“Hey, Hey, Are You OK?”

Touro College of Osteopathic Medicine Students Teach “Texas Two Step” -- Hands-On Compression CPR to Save Lives

Date: February 12, 2019
Students teaching Texas Two Step CPR Technique
Students teaching Texas Two Step CPR Technique
Media Contact:

Barbara Franklin 
Director of Communications 
646-565-6531 
barbara.franklin@touro.edu

New York, N.Y. – “Hey, hey, are you OK?” was the chant heard over and over in the Touro College of Osteopathic Medicine cafeteria in Harlem on Sunday, where medical students taught children and adults how to perform a simple two-step method of CPR on a loved one or stranger who might be having a cardiac emergency.

If no response to the question and a couple of taps on the shoulders, the visitors learned they should perform these two simple steps:  first, call (or have someone else call) 911; second, press hard on the center of the person’s chest with the palms of the hands - nonstop - until help arrives.  In their lessons, they did compressions on mannequins while singing “Row, Row, Row Your Boat”, to help keep up a pace of 100 beats per minute. That’s how fast is recommended to sustain blood and oxygen flowing to brain.

“You can save someone’s life,” said seven-year-old Parker, who came with her mom, India, to learn the training.

Known as the “National Texas Two Step”, the training was part of the fourth annual “National Texas Two Step: CPR Save a Life Campaign”, offered in 16 states across the country in partnership with HealthCorps, a nonprofit founded by Dr. Mehmet Oz, and the health nonprofit First Impact.

The five-minute training sessions are being offered in New York at only three sites this year. In addition to TouroCOM, the free instruction is taking place on Sunday, Feb. 17 in Nyack and in White Plains, by students from New York Medical College, part of the Touro College and University System.

Multitude of CPR Steps No Longer Needed

According to the Centers for Disease Control and Prevention, heart disease is the leading cause of death for both men and women in the United States, with about 610,000 people succumbing to it every year. There is a need for the public to understand that they need not perform many steps in order to help someone with a cardiac emergency, like checking for a pulse, listening for breathing or engaging in mouth-to-mouth resuscitation, the students said.

There were a lot of steps we used to have to check,” said Victoria Koukoulas, a student in TouroCOM’s Master of Science pipeline program who is certified in CPR. “It’s different for the lay person.” Ms. Koukoulas said the American Heart Association made changes in their recommendations a few years ago that simplified to two steps what a bystander should do to help.   

“Ms. Koukoulas said she got involved in the training because, having become CPR-certified, she became aware of its importance and wanted to help the technique gain some traction.  “I [realized] how much it can save lives and I wanted to get that word out there and hopefully pass on a new skill that will better the community as a whole.  I feel like I’ve made a difference and it feels good to give back.”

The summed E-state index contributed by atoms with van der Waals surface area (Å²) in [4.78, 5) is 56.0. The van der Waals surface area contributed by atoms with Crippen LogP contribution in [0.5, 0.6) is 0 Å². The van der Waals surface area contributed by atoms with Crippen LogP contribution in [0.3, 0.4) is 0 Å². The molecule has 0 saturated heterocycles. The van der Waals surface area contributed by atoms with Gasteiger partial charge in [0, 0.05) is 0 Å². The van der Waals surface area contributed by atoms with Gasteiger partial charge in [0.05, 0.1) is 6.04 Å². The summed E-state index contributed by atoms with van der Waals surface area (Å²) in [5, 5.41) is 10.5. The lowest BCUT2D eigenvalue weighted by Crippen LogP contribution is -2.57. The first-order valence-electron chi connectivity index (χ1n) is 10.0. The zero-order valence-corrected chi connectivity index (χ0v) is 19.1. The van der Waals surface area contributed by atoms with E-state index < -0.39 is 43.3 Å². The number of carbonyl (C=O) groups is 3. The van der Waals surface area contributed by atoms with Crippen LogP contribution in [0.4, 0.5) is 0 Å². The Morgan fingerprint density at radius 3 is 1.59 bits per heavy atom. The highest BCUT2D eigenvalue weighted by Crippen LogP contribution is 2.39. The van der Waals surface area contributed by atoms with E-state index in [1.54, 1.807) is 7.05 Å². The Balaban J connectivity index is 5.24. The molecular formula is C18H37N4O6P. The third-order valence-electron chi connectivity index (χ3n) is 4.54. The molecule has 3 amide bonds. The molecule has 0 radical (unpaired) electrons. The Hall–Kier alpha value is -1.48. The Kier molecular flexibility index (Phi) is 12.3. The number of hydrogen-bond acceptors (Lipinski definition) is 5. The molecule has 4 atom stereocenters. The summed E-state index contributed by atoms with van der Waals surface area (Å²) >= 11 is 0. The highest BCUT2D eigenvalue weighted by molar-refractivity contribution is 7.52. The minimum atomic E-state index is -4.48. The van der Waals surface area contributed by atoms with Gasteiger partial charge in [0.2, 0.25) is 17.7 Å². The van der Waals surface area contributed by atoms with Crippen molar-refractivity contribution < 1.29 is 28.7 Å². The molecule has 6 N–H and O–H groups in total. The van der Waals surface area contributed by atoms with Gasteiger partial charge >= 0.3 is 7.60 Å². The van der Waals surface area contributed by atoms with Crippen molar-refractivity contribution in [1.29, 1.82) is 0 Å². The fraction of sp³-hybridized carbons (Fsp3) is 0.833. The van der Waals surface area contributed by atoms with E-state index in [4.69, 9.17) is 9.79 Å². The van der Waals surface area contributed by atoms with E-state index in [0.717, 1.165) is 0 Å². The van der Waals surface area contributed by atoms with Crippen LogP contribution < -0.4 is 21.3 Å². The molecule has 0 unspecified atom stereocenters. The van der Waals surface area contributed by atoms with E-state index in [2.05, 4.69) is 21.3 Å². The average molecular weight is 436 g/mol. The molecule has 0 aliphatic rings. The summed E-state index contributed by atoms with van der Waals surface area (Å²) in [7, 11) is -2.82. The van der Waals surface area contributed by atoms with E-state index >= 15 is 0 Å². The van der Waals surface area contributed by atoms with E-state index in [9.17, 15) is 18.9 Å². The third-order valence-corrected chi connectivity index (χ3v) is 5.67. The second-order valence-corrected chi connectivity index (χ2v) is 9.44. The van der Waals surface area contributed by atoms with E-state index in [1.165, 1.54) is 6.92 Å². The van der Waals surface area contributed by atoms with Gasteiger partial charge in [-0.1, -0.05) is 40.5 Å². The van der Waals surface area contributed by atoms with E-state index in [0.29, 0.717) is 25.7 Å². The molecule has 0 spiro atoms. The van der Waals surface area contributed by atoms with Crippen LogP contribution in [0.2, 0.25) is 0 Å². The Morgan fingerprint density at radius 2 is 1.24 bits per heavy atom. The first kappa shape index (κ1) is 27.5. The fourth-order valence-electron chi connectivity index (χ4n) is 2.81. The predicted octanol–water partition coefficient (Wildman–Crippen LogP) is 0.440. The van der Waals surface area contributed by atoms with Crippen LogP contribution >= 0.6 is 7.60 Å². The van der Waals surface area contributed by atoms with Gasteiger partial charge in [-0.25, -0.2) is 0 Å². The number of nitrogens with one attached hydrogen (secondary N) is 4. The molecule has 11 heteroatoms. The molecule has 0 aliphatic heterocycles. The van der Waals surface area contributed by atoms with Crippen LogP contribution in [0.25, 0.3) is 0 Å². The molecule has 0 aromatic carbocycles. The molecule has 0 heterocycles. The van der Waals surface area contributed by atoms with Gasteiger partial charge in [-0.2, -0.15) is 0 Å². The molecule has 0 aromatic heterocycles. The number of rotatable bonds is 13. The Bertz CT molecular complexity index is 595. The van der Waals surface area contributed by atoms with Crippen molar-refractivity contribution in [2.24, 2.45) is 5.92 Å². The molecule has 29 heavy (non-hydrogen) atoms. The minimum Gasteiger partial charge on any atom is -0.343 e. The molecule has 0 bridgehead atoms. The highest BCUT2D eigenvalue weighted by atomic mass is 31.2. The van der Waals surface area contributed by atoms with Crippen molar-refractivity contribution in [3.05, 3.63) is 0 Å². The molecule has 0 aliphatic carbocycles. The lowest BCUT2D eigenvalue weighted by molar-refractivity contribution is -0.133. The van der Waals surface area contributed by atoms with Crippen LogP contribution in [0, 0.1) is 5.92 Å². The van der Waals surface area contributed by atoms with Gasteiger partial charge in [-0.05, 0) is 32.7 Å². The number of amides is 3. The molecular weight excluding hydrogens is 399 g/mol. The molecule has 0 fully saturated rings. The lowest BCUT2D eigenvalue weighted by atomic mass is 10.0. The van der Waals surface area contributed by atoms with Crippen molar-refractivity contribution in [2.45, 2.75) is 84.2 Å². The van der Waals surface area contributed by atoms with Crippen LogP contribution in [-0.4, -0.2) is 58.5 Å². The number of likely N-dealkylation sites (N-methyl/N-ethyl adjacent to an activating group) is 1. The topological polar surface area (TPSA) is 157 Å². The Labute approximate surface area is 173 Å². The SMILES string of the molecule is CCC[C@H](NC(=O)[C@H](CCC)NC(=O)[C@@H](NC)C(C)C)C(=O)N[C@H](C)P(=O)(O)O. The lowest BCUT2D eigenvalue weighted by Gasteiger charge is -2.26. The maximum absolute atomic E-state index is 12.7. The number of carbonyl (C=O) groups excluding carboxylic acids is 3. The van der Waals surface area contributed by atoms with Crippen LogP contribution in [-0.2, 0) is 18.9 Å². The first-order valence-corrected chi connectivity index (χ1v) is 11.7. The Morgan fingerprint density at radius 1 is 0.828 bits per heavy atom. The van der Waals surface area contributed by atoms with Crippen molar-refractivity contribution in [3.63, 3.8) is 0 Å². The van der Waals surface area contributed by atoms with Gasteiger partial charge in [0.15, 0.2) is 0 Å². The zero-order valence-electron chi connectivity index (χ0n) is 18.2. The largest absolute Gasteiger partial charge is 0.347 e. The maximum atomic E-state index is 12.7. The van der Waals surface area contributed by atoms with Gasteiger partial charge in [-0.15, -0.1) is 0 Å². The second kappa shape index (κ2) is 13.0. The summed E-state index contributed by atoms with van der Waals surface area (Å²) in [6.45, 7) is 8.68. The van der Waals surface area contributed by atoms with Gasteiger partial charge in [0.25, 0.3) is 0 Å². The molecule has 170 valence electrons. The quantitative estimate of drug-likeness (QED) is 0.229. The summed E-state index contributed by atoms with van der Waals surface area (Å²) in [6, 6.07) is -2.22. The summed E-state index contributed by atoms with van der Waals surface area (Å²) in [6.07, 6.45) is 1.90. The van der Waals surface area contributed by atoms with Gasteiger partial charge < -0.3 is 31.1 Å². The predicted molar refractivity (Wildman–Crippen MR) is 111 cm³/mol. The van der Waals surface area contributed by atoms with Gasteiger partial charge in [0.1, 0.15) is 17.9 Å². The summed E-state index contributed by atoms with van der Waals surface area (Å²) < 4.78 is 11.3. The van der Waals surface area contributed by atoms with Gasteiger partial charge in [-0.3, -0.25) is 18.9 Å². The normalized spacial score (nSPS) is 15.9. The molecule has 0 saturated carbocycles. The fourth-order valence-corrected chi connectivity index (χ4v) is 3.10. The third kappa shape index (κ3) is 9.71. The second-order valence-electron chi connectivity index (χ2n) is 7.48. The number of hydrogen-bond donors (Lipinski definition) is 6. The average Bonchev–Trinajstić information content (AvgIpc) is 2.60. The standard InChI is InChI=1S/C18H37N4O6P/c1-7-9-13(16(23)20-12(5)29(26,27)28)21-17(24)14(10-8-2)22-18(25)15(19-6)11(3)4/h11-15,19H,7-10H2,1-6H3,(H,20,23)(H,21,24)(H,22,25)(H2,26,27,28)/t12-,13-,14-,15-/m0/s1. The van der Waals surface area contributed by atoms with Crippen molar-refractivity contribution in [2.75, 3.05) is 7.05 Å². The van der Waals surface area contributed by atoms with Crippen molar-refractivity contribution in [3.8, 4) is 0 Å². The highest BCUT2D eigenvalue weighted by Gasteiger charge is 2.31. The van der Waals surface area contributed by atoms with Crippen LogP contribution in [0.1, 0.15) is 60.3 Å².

Student volunteers who taught Texas Two Step CPR Technique, with Dr. Tipsuda Bahri (kneeling), TouroCOM faculty member who organized event
Students with Dr. Bahri

“We are very proud of our students,” said Dr. Tipsuda Bahri, professor and chair of community service committee and chair of the Basic Biomedical Science Department at TouroCOM. “It’s important [for] our community to have people trained in two-step CPR and be able to help others.  It’s very beneficial for kids and adults to know. I am hopeful we will be able to do this again next year.”

Parker’s mom, India, had nothing but praise for the event.  “It was really a great idea [and] to have it here in the community.  You never know, you might have to try to save someone’s life. We are going to go home now, right Parker? We’re going to show my other daughters what we learned here today. You never know.”

About the Touro College and University System

Touro is a system of non-profit institutions of higher and professional education. Touro College was chartered in 1970 primarily to enrich the Jewish heritage, and to serve the larger American and global community. Approximately 19,200 students are currently enrolled in its various schools and divisions. Touro College has 30 campuses and locations in New York, California, Nevada, Berlin, Jerusalem and Moscow. New York Medical College; Touro University California and Touro University Nevada; Touro University Worldwide and its Touro College Los Angeles division; as well as Hebrew Theological College in Skokie, Ill. are separately accredited institutions within the Touro College and University System. For further information on Touro College, please go to www.touro.edu/news

About HealthCorps 

HealthCorps is a 501( c)(3) that works in high need high schools to give teens tools to improve physical and mental health so they can learn to live more productive and happier lives.  Founded in 2003 by Dr. Mehmet Oz, HealthCorps’ mission is to strengthen communities with the most innovative approaches to health and wellness to help the next generation be more resilient, both mentally and physically. HealthCorps students exercise more, eat better and practice positive thought. 

About First Impact

First Impact is a 501(c)(3) dedicated to developing leadership and organizational skills for young healthcare professionals through community service.  Founded in 2018, the group provides mentorship for the creation, publicity, funding, and implementation of a community service project. By supporting motivated innovators and creative thinkers, First Impact hopes to mold the leaders of tomorrow’s world.